I haven’t been counting bodies! I’ve just been trying to get through it. I think you need to have set-pieces and you need to have things that excite people. It’s a very talky show, it’s quite intellectual, aside from it being a gangster show, so you need to have those set-pieces and those exciting things that keep the audience engaged along the way. So maybe there is, I don’t know! I’m sure someone will do the counting.
What do you think about how the show represents sensitive subjects like PTSD?
Well, that condition didn’t have a name back in 1919. Shellshock, they called it, so these men were just thrown back into society, there was no such thing as counselling or anything, they just had to deal with it. And so many of them were self-medicating, or doing whatever they could to manage it, and it made for a massive societal change because all these men were demobbed and came back so damaged, carrying around these images and memories and many of them suffering from what we would now know as PTSD, so violence became kind of a form of expression. They all had this quick reflex to violence. So last year Tommy was very much [self]-medicating with opium and booze, and other fellas were dealing with it differently – [in] Arthur[‘s case] it was coming out through violence.
In terms of moral resonance, it’s something that people must be aware of, and it’s recognised now as a condition and people get treated for it, but it’s a universal problem and it’s going to be a problem for ever, having to reintroduce soldiers, men who have been through intense trauma, into normal society, and that transition is always going to be a tricky one.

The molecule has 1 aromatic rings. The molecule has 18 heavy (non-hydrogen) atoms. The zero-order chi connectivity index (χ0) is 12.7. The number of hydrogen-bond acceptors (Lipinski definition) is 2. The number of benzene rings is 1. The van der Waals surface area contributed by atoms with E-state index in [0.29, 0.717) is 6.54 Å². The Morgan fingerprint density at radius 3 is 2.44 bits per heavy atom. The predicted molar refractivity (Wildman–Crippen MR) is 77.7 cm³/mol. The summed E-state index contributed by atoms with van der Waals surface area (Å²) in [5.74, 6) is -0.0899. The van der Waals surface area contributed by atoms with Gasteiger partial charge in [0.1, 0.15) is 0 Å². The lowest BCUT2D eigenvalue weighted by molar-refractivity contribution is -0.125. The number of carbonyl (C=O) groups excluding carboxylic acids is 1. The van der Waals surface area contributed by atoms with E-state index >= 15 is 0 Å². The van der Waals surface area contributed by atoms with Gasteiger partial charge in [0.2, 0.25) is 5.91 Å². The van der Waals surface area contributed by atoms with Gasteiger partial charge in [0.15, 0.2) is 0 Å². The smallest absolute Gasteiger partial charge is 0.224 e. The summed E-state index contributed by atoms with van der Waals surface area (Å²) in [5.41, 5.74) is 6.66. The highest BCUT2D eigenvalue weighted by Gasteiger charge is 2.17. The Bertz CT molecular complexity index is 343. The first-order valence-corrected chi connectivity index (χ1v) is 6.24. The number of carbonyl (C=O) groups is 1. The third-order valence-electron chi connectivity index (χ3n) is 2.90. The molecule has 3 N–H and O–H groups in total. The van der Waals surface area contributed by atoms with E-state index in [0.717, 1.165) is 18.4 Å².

Is that aspect something that you specifically prepared for, in terms of portraying someone with PTSD?
I read a lot about it. I’ve read a lot about the First World War and men’s experiences during and after it, so I was aware of it. And I loved the way it was written because it was so honest, that [Tommy] has so many faults, but he’s also really damaged and trying to get through life. You might not agree with some of the things that he has to do, but I think the thing about Tommy is the end [he’s aiming for] is a benign one, and I hope that audiences invest in him because he seems [like a] real human being that is a bit broken and a bit smashed. That’s what I really liked about him in the writing.